Earlier speakers had seen much promise in the white-hat community. This panel turned to an insider's view of that community and its practices: crowdsourcing, bug bounties, responsible disclosure, etc.
Dan Lohrmann (CSO and Chief Strategist, Security Mentor (Former CISO, State of Michigan)) moderated the panel, which included Marten Mickos (President and CEO, HackerOne), Casey Ellis (Founder and CEO, Bugcrowd), and Titus Melnyk (Senior Manager – Security Architecture, Fiat Chrysler Automobiles US LLC).
The panel was interested in fleshing out a role for white hats. Bughunters are paid a bounty for results, and they can return them very quickly and very affordably. Mickos noted that the "Hack the Pentagon" program returned its first result in just thirteen minutes. Melnyk, speaking as a member of the automobile industry, said that Fiat Chrysler sees its bug bounty program as the right evolution of its program at the right time. Ellis noted the importance of coming to some "sane starting point" in putting out bounty programs, and then earning trust. He also spoke to the bughunter's motivation, which isn't narrowly, immediately, financial: a successful white-hat hack is a serious credential in what's a very meritocratic space.
Given all of this, Lohrmann askes, "why do companies resist bug bounties?" Mickos thought the issues are largely cultural. Companies shouldn't resist them. The bug bounty is a proven way—"the only proven way"—of finding flaws. But he thinks a cultural shift is underway. Ellis agreed, citing the need to overcome the popular perception of the hacker as the bad guy.
As was appropriate to a session on the wisdom of crowds, the panel soon turned to the local crowd for questions, the first of which was, why do researchers object to the word "responsible," as in "responsible disclosure?" Ellis said it's because "responsible" has a moral load to it. Many researchers prefer "coordinated disclosure." (Mickos interjected that he's tired of complex names, rants entertainingly about the damage squabbling over vocabulary does, etc., upon which Ellis apologized to some laughter for being part of the problem. Still, the audience got the point. To some laughter.)
A questioner asked how you might vet bughunters. Mickos answered that the bad guys are already there. "We're bringing in good guys, and there are more good guys than bad guys." It's also important to note that you only pay for good results, and that "bounty programs know their hackers better than companies know their employees." Melnyk pointed out that in a bounty program you also set some boundaries, like "stay out of people's PII." Ellis argued that "everyone in this room will be using bounties because it's the most efficient way of doing things." It's also important to engage the bughunters early in the design process. Mickos argued that we need to feed what we find in live software back to the designers.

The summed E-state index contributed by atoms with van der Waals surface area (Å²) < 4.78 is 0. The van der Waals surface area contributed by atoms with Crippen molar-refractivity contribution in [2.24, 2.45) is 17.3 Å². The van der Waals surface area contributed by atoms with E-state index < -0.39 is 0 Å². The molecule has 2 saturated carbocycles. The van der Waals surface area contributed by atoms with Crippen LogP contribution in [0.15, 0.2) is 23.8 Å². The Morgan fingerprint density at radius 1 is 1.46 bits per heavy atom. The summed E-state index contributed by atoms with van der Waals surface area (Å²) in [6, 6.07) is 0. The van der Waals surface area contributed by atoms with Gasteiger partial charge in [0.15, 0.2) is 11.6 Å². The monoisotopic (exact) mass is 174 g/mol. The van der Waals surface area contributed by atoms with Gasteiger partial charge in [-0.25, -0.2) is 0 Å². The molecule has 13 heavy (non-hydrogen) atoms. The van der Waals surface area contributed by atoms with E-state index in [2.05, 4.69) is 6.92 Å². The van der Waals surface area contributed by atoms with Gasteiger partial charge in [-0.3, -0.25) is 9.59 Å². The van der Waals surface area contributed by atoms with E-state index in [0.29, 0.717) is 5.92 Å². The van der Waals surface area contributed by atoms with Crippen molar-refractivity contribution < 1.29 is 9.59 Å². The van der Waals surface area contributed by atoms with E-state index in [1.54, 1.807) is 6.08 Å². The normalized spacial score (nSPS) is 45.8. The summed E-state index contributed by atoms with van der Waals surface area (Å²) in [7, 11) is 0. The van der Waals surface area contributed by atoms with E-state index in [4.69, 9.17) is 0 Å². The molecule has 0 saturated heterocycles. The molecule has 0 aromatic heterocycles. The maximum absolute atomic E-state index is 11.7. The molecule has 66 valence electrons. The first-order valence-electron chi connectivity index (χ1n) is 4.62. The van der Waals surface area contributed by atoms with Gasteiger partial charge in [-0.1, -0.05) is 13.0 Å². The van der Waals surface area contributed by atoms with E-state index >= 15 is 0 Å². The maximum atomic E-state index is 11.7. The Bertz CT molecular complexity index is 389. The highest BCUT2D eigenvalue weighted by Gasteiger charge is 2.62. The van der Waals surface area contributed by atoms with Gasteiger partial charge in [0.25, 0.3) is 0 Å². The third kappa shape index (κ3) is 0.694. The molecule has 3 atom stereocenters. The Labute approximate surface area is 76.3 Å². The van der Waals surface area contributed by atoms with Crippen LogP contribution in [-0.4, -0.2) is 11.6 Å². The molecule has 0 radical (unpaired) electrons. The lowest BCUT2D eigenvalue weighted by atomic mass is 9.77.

To a follow-up question about whether there was sufficient identity protection in bug bounty programs, Ellis said that you do need a degree of verification and trust. "We should evolve toward an open conversation, but we're not there yet. Verification relaxes as trust improves."
Should industry move to open source? Mickos was unambivalent: "Yes. Openness, not secrecy, fosters security."
At the end of the Summit we were able to catch up with one of the panelists, Bugcrowd Founder and CEO Casey Ellis. He described Bugcrowd as offering a platform on which customers can run competitions among tens of thousands of white hats for vulnerability discovery. The hackers do it for both glory and cash.
Ellis started in penetration testing, then moved to solutions. He saw, in that work an imbalance between supply and demand, and he also saw that the relatively low supply of pentesters led to meagre results—you only needed reach a low level of effectiveness to win business precisely because your skills were in such demand. The economics, Ellis said, didn't favor results. And so people began to wonder whether they might use the adversaries' model—the black market, after all, serves as a kind of crowdsourced research and development resource for criminals.
Ellis sees the obstacles to using that model as coming down, fundamentally, to issues of management and trust, and that such issues can be overcome. Begin by realizing that customers have widely divergent risk tolerance. Bugcrowd begins by assessing the skills and trustworthiness of the researchers. (He noted, in an aside, that those skills vary widely, and that researchers across the spectrum of skills can all play a part in crowdsourcing. There are some "super hunters," perhaps about twenty-five individuals worldwide, who can earn in the vicinity of $250,000 a year from bounties. Most, of course, earn far less than that, but they still earn enough to meet their lifestyle needs and even aspirations.)
Bug bounty programs are, Ellis believes, the future of pentesting. Pentesting right now is generally under-resourced, and high-end, highly skilled researchers are employed doing commodity vulnerability discovery. That's better handled by the crowd. The high-end talent is better employed on triage, management, red-teaming, or defensive architecture.
We asked him about the legal liabilities surrounding bug bounty programs. He thought this area remained poorly understood, but he also believed that it posed no insuperable obstacles to bughunting. "This is," he concluded, "going to happen, in some form." Getting the white-hat hackers to swarm the way the black hats do is the only way, he argued, to stay ahead of the adversaries. Companies need to handle trust issues in many areas, and Ellis was confident they'd succeed in doing so here as well.